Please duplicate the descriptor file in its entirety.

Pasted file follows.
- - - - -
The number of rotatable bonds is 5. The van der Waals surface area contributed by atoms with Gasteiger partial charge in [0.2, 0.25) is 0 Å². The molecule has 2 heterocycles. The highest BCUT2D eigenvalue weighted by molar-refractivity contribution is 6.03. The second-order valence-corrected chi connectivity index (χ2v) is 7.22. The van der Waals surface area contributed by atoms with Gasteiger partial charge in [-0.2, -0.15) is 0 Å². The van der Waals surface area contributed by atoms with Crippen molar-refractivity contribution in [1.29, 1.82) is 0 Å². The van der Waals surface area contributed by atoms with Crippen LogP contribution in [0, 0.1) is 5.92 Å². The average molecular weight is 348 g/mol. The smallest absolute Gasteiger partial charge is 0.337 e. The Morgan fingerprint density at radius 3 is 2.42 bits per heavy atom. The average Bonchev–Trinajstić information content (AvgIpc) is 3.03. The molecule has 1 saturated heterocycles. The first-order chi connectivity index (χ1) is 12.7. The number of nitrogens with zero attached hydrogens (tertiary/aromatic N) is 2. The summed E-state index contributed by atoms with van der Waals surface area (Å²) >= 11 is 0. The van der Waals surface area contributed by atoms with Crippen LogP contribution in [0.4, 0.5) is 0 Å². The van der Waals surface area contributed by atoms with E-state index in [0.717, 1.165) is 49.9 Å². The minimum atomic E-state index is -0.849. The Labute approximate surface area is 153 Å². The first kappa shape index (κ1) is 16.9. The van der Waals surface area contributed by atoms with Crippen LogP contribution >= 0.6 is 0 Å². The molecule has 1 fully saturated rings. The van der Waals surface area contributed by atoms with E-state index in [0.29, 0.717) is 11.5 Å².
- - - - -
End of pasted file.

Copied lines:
The number of rotatable bonds is 5. The van der Waals surface area contributed by atoms with Gasteiger partial charge in [0.2, 0.25) is 0 Å². The molecule has 2 heterocycles. The highest BCUT2D eigenvalue weighted by molar-refractivity contribution is 6.03. The second-order valence-corrected chi connectivity index (χ2v) is 7.22. The van der Waals surface area contributed by atoms with Gasteiger partial charge in [-0.2, -0.15) is 0 Å². The van der Waals surface area contributed by atoms with Crippen molar-refractivity contribution in [1.29, 1.82) is 0 Å². The van der Waals surface area contributed by atoms with Crippen LogP contribution in [0, 0.1) is 5.92 Å². The average molecular weight is 348 g/mol. The smallest absolute Gasteiger partial charge is 0.337 e. The Morgan fingerprint density at radius 3 is 2.42 bits per heavy atom. The average Bonchev–Trinajstić information content (AvgIpc) is 3.03. The molecule has 1 saturated heterocycles. The first-order chi connectivity index (χ1) is 12.7. The number of nitrogens with zero attached hydrogens (tertiary/aromatic N) is 2. The summed E-state index contributed by atoms with van der Waals surface area (Å²) >= 11 is 0. The van der Waals surface area contributed by atoms with Crippen LogP contribution in [0.4, 0.5) is 0 Å². The van der Waals surface area contributed by atoms with E-state index in [0.717, 1.165) is 49.9 Å². The minimum atomic E-state index is -0.849. The Labute approximate surface area is 153 Å². The first kappa shape index (κ1) is 16.9. The van der Waals surface area contributed by atoms with Crippen LogP contribution >= 0.6 is 0 Å². The molecule has 1 fully saturated rings. The van der Waals surface area contributed by atoms with E-state index in [0.29, 0.717) is 11.5 Å².